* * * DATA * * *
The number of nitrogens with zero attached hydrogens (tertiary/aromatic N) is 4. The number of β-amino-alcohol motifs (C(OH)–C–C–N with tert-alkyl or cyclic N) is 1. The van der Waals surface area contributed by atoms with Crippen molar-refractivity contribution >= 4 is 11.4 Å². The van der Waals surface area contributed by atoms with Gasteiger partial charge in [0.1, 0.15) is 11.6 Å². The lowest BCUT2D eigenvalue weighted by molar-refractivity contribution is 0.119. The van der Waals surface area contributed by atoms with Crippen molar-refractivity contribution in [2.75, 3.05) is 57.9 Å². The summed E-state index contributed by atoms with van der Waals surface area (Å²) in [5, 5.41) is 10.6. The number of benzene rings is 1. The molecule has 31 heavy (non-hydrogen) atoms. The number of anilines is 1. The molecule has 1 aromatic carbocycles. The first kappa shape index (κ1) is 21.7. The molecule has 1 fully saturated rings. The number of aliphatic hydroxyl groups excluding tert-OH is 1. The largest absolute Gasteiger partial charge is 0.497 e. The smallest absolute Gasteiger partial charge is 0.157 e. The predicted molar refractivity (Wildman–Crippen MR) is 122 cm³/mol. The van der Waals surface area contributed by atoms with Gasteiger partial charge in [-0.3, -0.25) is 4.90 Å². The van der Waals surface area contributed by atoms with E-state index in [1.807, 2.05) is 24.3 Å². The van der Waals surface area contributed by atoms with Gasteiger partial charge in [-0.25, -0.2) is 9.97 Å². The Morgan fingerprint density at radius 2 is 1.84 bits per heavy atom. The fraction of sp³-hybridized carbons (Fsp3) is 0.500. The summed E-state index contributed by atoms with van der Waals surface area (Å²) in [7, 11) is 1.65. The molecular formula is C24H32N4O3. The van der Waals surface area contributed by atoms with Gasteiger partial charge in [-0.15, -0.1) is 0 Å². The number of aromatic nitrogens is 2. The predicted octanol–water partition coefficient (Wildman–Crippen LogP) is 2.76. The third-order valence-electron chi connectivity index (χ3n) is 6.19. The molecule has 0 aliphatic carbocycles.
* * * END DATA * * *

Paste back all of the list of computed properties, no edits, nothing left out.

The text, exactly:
The number of nitrogens with zero attached hydrogens (tertiary/aromatic N) is 4. The number of β-amino-alcohol motifs (C(OH)–C–C–N with tert-alkyl or cyclic N) is 1. The van der Waals surface area contributed by atoms with Crippen molar-refractivity contribution >= 4 is 11.4 Å². The van der Waals surface area contributed by atoms with Gasteiger partial charge in [0.1, 0.15) is 11.6 Å². The lowest BCUT2D eigenvalue weighted by molar-refractivity contribution is 0.119. The van der Waals surface area contributed by atoms with Crippen molar-refractivity contribution in [2.75, 3.05) is 57.9 Å². The summed E-state index contributed by atoms with van der Waals surface area (Å²) in [5, 5.41) is 10.6. The number of benzene rings is 1. The molecule has 31 heavy (non-hydrogen) atoms. The number of anilines is 1. The molecule has 1 aromatic carbocycles. The first kappa shape index (κ1) is 21.7. The molecule has 1 fully saturated rings. The number of aliphatic hydroxyl groups excluding tert-OH is 1. The largest absolute Gasteiger partial charge is 0.497 e. The smallest absolute Gasteiger partial charge is 0.157 e. The predicted molar refractivity (Wildman–Crippen MR) is 122 cm³/mol. The van der Waals surface area contributed by atoms with Gasteiger partial charge in [-0.3, -0.25) is 4.90 Å². The van der Waals surface area contributed by atoms with E-state index in [1.807, 2.05) is 24.3 Å². The van der Waals surface area contributed by atoms with Gasteiger partial charge in [-0.25, -0.2) is 9.97 Å². The Morgan fingerprint density at radius 2 is 1.84 bits per heavy atom. The fraction of sp³-hybridized carbons (Fsp3) is 0.500. The summed E-state index contributed by atoms with van der Waals surface area (Å²) in [7, 11) is 1.65. The molecular formula is C24H32N4O3. The van der Waals surface area contributed by atoms with Gasteiger partial charge in [-0.15, -0.1) is 0 Å². The number of aromatic nitrogens is 2. The predicted octanol–water partition coefficient (Wildman–Crippen LogP) is 2.76. The third-order valence-electron chi connectivity index (χ3n) is 6.19. The molecule has 0 aliphatic carbocycles.